Bounce is the angle at which the leading edge sits above the ground. This is easy to see if you gently rest your wedge on a flat surface with the shaft perpendicular to the ground. 

More bounce will help golfers with a steep swing to improve their interaction with the turf and prevent deep divots and full-blown chunks.

Choose less bounce if your swing is flat, and you typically only take thin ‘bacon-strip” style divots. 

A golfer makes a number of chips onto a practice green

To Pitch, Or Not To Pitch

Pitching is very versatile and may come down to personal preference in many cases. Unlike chipping, you can pitch from almost anywhere. 

You can pitch a chip shot, but you can’t chip a pitch shot. 

However, pitching is tougher and has a wider margin for error. You want to chip if you can, but if that’s not an option, then you must pitch. 

Pitching is ideal when you have very little green to work with or need to go over something like a pond or bunker. 

Pitching Technique

A pitching motion is much closer to your full-swing action. It’s not as rigid as the proper chipping technique.

It’s important to always be accelerating through the impact zone. Deceleration is the number one mistake amateurs make, and the results are horrific.

When setting up, keep these aspects in mind;

  • Ball position in the middle of your stance or the slightest bit ahead of center.
  • Rotate shoulders and hips in unison no matter how short the pitch.
  • Keep head still.
  • Do not break or ‘flip’ wrists; allow them to turnover like in your full swing.

Know When To Stop Your Pitching And Moaning

To perform crisp and accurate pitching, it helps to have a clean lie.

From the fairway and in dry conditions, you can count on your ball doing exactly what you want it to. As soon as you change those conditions, pitching becomes much more difficult.

Pitching from the rough will reduce spin and increase the rollout after the first two bounces. Factor this in during your preshot routine.

You may find yourself in a spot where you need to pitch, but the lie simply won’t allow it. This is when you must take your medicine and pitch out to a safer place on the hole.

A golfer makes a chip shot.


Which Spins More, A Chip Or A Pitch?

A pitch spins more than a chip because it’s hit with a higher clubhead speed.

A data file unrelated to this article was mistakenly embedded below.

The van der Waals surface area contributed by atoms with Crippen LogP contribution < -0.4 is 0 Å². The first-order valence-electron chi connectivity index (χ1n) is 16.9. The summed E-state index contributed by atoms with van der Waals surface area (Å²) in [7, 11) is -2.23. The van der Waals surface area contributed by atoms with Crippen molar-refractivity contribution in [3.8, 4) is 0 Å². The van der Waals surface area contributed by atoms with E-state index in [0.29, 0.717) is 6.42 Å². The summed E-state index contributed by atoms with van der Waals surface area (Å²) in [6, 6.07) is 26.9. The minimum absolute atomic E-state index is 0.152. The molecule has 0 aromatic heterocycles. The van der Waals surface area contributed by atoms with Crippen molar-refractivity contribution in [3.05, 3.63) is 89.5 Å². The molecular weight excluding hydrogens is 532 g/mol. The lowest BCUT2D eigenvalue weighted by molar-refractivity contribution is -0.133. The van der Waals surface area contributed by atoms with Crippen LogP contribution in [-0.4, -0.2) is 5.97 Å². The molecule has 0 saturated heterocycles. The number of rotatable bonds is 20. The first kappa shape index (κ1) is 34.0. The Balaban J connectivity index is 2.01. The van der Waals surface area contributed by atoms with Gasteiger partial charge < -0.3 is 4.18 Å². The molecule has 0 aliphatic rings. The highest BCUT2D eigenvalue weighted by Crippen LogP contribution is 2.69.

A pitching motion adds power and RPMs. It’s very noticeable when the ball is struck cleanly. Chips aren’t meant to spin a lot because you want them to get down and start rolling on the green.

Chipping is more predictable and controllable than trying to perform a high pitch.

Is A Bump And Run A Chip Or A Pitch?

A bump and run is considered a chip because it spends more time on the ground than in the air. Bump and run refers to chips that are within a yard of the edge of the green.

The idea behind a bump and run is to take a lower lofted club like a 7-iron and make a short but firm motion at the ball. This will ‘bump’ it on the green so it can ‘run’ the rest of the way to the hole.

Which Shot Should Beginners Learn First, A Chip Or A Pitch?

Beginners should learn how to chip first. It’s easier and is a skill that you will always be working on. The best chippers in the world feel like they can sink a lot of shots which is a huge advantage.

Most of the time, if you’re chipping or pitching, it’s because you missed the green in regulation. You have a better chance of draining chips than you do pitches.

Does a Chip Go Higher Than A Pitch?

No, a chip does not go higher than a pitch. Chips are meant to stay low to the ground and then start rolling as soon as possible.

Pitches go higher than chips in order to stop the ball fast. This is done with the right technique and a high-lofted wedge.

Can You Chip And Pitch With The Same Club?

Yes, you can chip and pitch with the same club, but it’s not always advisable. You can chip with a pitching club such as a sand wedge or lob wedge, but it would be tough to pitch with a chipping club like a 9 to 7 iron.

More Help With Your Short Game, Perhaps?

Photo of author
After graduating from the Professional Golf Management program in Palm Springs, CA, I moved back to Toronto, Canada, turned pro and became a Class 'A' member of the PGA of Canada. I then began working at some of the city's most prominent country clubs. While this was exciting, it wasn't as fulfilling as teaching, and I made the change from a pro shop professional to a teaching professional. Within two years, I was the Lead Teaching Professional at one of Toronto's busiest golf instruction facilities. Since then, I've stepped back from the stress of running a successful golf academy to focus on helping golfers in a different way. Knowledge is key so improving a players golf IQ is crucial when choosing things like the right equipment or how to cure a slice. As a writer I can help a wide range of people while still having a little time to golf myself!